So Husband got an awesome new job in a new city in a new state. We’d lived in and around Tampa, Florida for almost seven years, the majority of our relationship, but in four different homes: two apartments and two houses. Including our time in Ohio, we’ve moved together a total of five times with increasingly more things. We accumulated plenty of stuff, and I did my best to purge it (see: Letting Go), but it’s never enough. You know those weirdos who can fit their whole lives into a single duffel bag? They have life figured out. The couple weeks leading up to the move, we threw away and boxed up so much shit. We made four trips to Goodwill with our Jeep Renegade FULL of things to donate, we filled our giant trash bins to the brim at least four times, and I pawned off and recycled what I could, so when I looked through the house the night before we got the moving truck, I was incredibly self assured. I mean, I was fucking pumped. No part of me dreaded the upcoming process, I was all smiles and checklists and positive affirmations.

And then we started.

The plan was to pick up the truck Tuesday morning (I had worked on Monday, mind you, my last day, and had been slowly packing the week prior), and we would take a load of large items to the dump, return home, load the truck, clean the house, sleep for a few hours, then get up at about 4:00am on Wednesday and go. That didn’t happen.

I did my best to stay peppy and upbeat, and even if everything had gone perfectly, the physical act of moving is exhausting. We did get the truck on Tuesday morning, and we did take large items, including our couch, love seat, and recliner, to the dump (I tried very hard to give these things away, but no one wants baby-barf brown, cat-shredded furniture nowadays: beggars really can be choosers, Val). On the way back from the landfill where, I have to say, I had a great time throwing a metal filing cabinet on top of a mirror and absolutely shattering it, I looked at the clock and chirped that we were making great time, it was almost noon, and we could go grab some of Husband’s favorite Thai place for lunch. Little did I know, he had already turned pessimistic (see: realistic), questioning if we had time to stop for lunch or even if we’d get done that day. Of course! I declared through a pearly white smile, we’d be done in no time! All we had to do was fill up the truck and sweep up the floors. THAT’S IT.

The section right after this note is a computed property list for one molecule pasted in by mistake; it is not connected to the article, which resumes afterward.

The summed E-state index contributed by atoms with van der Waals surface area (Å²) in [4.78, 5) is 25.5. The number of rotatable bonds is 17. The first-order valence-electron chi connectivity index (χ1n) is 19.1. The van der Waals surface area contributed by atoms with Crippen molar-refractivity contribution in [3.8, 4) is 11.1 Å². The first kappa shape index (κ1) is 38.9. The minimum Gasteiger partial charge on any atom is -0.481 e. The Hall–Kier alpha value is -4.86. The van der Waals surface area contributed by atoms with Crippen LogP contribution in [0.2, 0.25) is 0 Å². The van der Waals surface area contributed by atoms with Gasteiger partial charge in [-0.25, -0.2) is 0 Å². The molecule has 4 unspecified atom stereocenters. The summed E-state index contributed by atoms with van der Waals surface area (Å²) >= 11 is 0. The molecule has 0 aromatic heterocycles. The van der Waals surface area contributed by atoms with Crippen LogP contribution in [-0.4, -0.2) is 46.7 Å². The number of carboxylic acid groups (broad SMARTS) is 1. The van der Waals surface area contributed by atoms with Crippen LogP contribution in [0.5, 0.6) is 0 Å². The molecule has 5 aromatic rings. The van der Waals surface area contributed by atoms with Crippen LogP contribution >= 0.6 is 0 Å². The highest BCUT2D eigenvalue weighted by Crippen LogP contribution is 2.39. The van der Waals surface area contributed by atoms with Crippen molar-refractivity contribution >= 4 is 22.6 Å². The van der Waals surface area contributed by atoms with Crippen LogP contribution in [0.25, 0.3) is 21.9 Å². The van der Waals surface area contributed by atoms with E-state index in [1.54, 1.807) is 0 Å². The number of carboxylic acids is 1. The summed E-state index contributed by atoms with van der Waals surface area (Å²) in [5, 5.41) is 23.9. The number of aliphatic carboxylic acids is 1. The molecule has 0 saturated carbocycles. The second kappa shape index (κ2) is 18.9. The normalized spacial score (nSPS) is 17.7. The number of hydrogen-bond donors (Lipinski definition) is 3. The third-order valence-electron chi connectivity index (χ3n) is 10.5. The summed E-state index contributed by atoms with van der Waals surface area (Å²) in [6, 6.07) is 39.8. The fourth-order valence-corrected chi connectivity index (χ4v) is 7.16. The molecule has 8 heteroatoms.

That was incorrect. As we Tetris’d our belongings into the moving truck, it became apparent there was much more to do. I uncovered what felt like whole rooms of things that still needed to be boxed up, including almost all of our breakables. I held off on buying packing supplies specifically for dishes and stemware for gods know what reason, and I ended up stuck using napkins and extra blankets to buoy the most fragile things we owned. (Spoiler alert: NOTHING FRAGILE ENDED UP BREAKING SO YOU CAN FUCK RIGHT OFF, UHAUL, WITH YOUR $20 DISH KIT!)

When evening came I was beginning to crack ever so slightly. I could feel a hot rage boiling beneath the surface, pricking at my skin, begging to be released, the sight of cardboard boxes and tufts of cat hair long hidden under furniture inciting a primordial ire in want of release. But Husband quelled it without even knowing it: “I have a proposition,” he said.

We just don’t move and stay here, jobless and miserable until we die and the cats devour our corpses sans remorse? I asked, but only in my head.

“Why don’t we just leave on Thursday instead?”

“I love you.”

It was the perfect Valentine’s Day present, and it didn’t even feel like defeat, just like an admission that our goals were too lofty. And too-lofty goals aren’t the worst thing. It felt much like being ahead of the game, like “O, wow, I have just been handed an extra day to do with whatever I want!” And I went to bed that night very happy, lulling myself into another false sense of security. I did not learn, Dear Reader, and that was my first mistake.